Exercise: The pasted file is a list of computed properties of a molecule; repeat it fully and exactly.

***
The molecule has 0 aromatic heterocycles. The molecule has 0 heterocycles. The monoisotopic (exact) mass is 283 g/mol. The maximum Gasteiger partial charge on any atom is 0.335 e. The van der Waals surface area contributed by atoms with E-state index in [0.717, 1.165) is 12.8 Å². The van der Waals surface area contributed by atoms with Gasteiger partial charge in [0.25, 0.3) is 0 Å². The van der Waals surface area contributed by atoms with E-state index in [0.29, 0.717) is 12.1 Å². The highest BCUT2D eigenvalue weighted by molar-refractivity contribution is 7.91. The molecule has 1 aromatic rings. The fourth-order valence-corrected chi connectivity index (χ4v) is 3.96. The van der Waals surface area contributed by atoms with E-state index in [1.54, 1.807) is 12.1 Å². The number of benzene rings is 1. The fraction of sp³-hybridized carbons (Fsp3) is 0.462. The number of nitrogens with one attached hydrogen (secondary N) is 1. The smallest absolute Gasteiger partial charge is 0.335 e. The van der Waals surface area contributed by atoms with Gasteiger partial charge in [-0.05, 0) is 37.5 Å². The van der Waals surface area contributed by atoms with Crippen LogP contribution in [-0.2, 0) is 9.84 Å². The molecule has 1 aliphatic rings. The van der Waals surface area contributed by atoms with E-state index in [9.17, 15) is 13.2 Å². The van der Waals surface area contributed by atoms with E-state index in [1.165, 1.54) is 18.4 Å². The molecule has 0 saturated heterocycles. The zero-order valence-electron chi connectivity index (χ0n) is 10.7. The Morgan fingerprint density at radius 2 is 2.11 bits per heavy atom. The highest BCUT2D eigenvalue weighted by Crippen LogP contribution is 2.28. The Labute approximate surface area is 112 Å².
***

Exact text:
The molecule has 0 aromatic heterocycles. The molecule has 0 heterocycles. The monoisotopic (exact) mass is 283 g/mol. The maximum Gasteiger partial charge on any atom is 0.335 e. The van der Waals surface area contributed by atoms with E-state index in [0.717, 1.165) is 12.8 Å². The van der Waals surface area contributed by atoms with Gasteiger partial charge in [0.25, 0.3) is 0 Å². The van der Waals surface area contributed by atoms with E-state index in [0.29, 0.717) is 12.1 Å². The highest BCUT2D eigenvalue weighted by molar-refractivity contribution is 7.91. The molecule has 1 aromatic rings. The fourth-order valence-corrected chi connectivity index (χ4v) is 3.96. The van der Waals surface area contributed by atoms with E-state index in [1.54, 1.807) is 12.1 Å². The number of benzene rings is 1. The fraction of sp³-hybridized carbons (Fsp3) is 0.462. The number of nitrogens with one attached hydrogen (secondary N) is 1. The smallest absolute Gasteiger partial charge is 0.335 e. The van der Waals surface area contributed by atoms with Gasteiger partial charge in [-0.05, 0) is 37.5 Å². The van der Waals surface area contributed by atoms with Crippen LogP contribution in [-0.2, 0) is 9.84 Å². The molecule has 1 aliphatic rings. The van der Waals surface area contributed by atoms with E-state index in [9.17, 15) is 13.2 Å². The van der Waals surface area contributed by atoms with E-state index in [1.165, 1.54) is 18.4 Å². The molecule has 0 saturated heterocycles. The zero-order valence-electron chi connectivity index (χ0n) is 10.7. The Morgan fingerprint density at radius 2 is 2.11 bits per heavy atom. The highest BCUT2D eigenvalue weighted by Crippen LogP contribution is 2.28. The Labute approximate surface area is 112 Å².